Boudrealt’s artwork functions as a visual representation not only of Thúy’s treatise on humanity but also of the narrative style she employs, and ultimately, the political statement articulated by her creative strategy. Just as how a singular act of kindness or cruelty can rechart the coordinates of one’s life, Thúy’s vignette style is a game of tag where a reference to one character or event plays into a whole new narrative focus. At the novel’s opening for instance, a brief,poetic historicization on the role of rubber in colonial trade and warfare leads to the story of Alexandre, a French supervisor of a rubber tree plantation who falls in love with his would-be assassin, Mai. The novel interrupts the encounter with a short explication on the formation of coolie identities and communities before returning to the burgeoning though short-lived romance between colonizer and native. Soon after the birth of their daughter, Tam, both Alexandre and Mai become casualties of war, and the narrative again shifts its focus, to the nanny who raises the orphaned Tam.
With this constant movement, Em does not identify a protagonist in the conventional sense. While some time and effort is devoted to certain characters, the novel’s true protagonist is the human spirit and its capacity to love and endure. Throughout, it is the Vietnamese people, diasporic or at home, who are offered as the avatars of this spirit. Such positioning however is not presented in a romanticized, monolithic way. An example is the story of Louis, a young boy abandoned by his American soldier father, which condemns the wartime atrocities that initiate his painful bildungsroman and celebrates his transformation from an evacuee to a successful globetrotting entrepreneur in the nail polish industry.
If the multiple threads that weave the novel’s primary conceit form an embroidery of brief or prolonged connections between different characters’ stories, they also illustrate the intimate and dynamic relationship between “history” and fiction. As in other Asian diasporic novels, Em interfaces actual historical figures with its fictional characters. Louis sleeps on the pews of a cathedral that will later on be visited by Madame Nhu. Later, alongside the activist Naomi Bronstein, Louis, Em, and other children successfully evacuate Saigon in Operation Babylift.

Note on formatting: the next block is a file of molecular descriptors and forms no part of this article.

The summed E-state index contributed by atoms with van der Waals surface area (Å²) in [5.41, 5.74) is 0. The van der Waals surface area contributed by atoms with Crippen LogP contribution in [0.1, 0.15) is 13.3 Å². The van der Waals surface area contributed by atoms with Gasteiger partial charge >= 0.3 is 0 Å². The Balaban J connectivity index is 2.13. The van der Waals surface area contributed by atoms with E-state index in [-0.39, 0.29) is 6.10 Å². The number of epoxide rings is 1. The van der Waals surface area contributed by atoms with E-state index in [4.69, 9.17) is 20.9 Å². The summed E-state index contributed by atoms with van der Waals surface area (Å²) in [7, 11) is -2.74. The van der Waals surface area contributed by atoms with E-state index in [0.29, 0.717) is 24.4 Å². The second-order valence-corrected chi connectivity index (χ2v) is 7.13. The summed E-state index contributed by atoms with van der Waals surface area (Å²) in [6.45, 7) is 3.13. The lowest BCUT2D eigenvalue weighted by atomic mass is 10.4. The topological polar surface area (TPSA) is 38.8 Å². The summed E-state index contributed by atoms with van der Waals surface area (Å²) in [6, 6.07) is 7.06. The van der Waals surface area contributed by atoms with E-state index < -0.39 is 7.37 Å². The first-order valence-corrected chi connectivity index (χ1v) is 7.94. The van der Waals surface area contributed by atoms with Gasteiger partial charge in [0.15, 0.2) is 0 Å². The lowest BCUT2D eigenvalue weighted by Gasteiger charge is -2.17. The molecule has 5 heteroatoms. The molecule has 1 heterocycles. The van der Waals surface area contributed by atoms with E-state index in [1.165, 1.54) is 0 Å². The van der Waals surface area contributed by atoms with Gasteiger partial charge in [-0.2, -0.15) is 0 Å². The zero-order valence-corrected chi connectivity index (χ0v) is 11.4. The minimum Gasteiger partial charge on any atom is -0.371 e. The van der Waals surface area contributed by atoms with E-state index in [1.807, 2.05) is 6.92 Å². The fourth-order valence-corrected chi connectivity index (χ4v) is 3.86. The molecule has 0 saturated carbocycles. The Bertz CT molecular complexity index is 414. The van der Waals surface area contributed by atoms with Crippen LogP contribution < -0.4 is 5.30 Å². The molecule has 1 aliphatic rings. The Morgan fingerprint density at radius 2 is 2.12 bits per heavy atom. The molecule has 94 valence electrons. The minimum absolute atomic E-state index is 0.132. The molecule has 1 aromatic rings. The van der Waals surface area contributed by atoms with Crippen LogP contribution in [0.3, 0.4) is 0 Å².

Rather than presenting a smooth and structured narration, Thúy preserves the rough textures and knots (as metaphorized in Boudrealt’s work) of her material, highlighting the complexities if not impossibilities of coming to terms with the entanglements of memory, history, and imagination. It is reminiscent of Salman Rushdie’s assertion in Imaginary Homelands : “The broken mirror may actually be as valuable as the one which is supposedly unflawed.” Yet whereas Rushdie’s broken mirror suggests that we see the world in fragments rather than as a coherent whole, for Thúy the warp and weft of memory and meaning-making illustrates how the process of memorializing is an entangled communal endeavor. This communal effort brought about by diasporic conditions is not a steady exodus towards a promised land with utopian notions of unity and univocal memory. It is a series of sustained efforts marked by strife, reconciliation, interrogations, compromise, metaphysical skirmishes, and truces.